It probably doesn’t matter to parents that the recess is with the counselor, so I deleted that bit of information.

Instead of saying “at the end of each quarter,” give parents a specific date. To some, a quarter is only a U.S. coin. They won’t understand the educational use of the word here.

I also moved the referral to a perfect attendance award here as opposed to its inclusion in a later paragraph about how a child becomes ineligible to receive it. It’s typically better to err on the reward (receiving award), rather than the punishment side (not receiving the award), of an issue.

Original Paragraph #3

We know that things come up at home, kids get sick or don’t feel well so, make sure you provide a legitimate note from you or the doctor for it to be excused. If your child has 5 unexcused absences within 30 days or 10 within 90 days, a referral to the State Attorney’s Office will be submitted by the Attendance Social Worker.

Revised Paragraph #3

Students who are sick should not come to school.
When your child is sick, please do these things:
1. Keep them at home. 
2. Call the school (555-5555) and tell the front office secretary, Ms. Medina, that your child is sick. This will be an “excused absence”. 
3. If you take them to a doctor, please ask the doctor to write a note explaining that your child is sick. 
4. When your child is well again, give the doctor’s note to Ms. Medina.

Unexcused Absence
“Unexcused absence” – If you do not call Ms. Medina or send a note to her, your child will have an unexcused absence. If your child has 5 unexcused absences within 30 days or 10 unexcused absences within 90 days, the Attendance Social Worker (Mr. Taylor) will contact you. He will also tell a state government office about the unexcused absences. U.S. law requires that students come to school if they are not sick.


I reordered this information because the original letter discussed absences, then tardies, and then went back to absences. Information is easier to understand if the topics are orderly and consistent.

I added additional information about what parents should do if their child is sick. The original letter assumes parents know this information. Although it’s likely that most do, some may not, and it never hurts to reinforce procedures like this.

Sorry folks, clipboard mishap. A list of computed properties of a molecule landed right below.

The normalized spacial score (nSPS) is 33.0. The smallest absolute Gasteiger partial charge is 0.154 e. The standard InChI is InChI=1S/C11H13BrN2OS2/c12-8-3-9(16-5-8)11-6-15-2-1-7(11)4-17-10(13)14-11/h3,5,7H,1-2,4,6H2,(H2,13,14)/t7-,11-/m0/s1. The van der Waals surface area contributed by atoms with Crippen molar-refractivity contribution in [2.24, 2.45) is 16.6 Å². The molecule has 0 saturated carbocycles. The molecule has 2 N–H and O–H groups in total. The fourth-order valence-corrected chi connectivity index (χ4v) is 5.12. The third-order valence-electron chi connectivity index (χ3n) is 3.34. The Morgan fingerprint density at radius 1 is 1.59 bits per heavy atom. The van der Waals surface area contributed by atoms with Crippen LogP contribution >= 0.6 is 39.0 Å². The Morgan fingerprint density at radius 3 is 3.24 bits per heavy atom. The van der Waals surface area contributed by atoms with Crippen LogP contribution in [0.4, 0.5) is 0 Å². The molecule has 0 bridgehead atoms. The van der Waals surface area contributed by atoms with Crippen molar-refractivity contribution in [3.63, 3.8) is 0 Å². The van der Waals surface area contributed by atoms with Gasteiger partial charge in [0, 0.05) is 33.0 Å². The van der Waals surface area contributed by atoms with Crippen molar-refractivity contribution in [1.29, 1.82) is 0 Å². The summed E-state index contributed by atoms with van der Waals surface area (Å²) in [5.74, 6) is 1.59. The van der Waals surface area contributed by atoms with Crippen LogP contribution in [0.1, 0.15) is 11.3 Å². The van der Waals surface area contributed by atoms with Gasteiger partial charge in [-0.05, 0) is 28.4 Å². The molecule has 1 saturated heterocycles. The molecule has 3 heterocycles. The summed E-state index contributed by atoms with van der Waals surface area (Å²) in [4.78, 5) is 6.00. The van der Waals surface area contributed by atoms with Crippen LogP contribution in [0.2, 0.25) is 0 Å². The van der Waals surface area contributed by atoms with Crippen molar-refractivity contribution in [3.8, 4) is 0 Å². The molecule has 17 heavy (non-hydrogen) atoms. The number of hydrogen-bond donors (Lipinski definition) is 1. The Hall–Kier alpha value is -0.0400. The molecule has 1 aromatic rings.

Throughout the letter, there was reference to excused and unexcused absences and tardies, but this idea was not explained. I chose to add this paragraph, which would help to explain the concept and elaborate on the reference to the State Attorney’s Office.

I really struggled with rewriting this part, and I still don’t think it is as clear as it could be. It made me realize again how difficult it is to explain some of our standard school policies to families who are not familiar with them.

Original Paragraph #4

Please, encourage and help your child to be here on time; if a student arrives later than 8:30am, they must stop by the office to receive a tardy slip before going to class. Students with 3 or more unexcused tardies will not be considered for the perfect attendance award. Parents/Guardians must sign-in, in the front office when your child arrives late.

Revised Paragraph #4

Students should arrive before 8:30 am.
School begins at 8:30 am. It is important for your child to arrive at school between 8:15 am – 8:30 am. A student who arrives after 8:30 am is tardy (late). If your child is late, a parent or guardian must come to the front office with them. This way, the school will know that the child has arrived. The child will take a tardy slip (a form from the office) to their teacher. It is okay for your child to arrive after 8:30 am. Students should come to school every day, even if they will arrive late. If a student arrives late many days, they may receive punishment.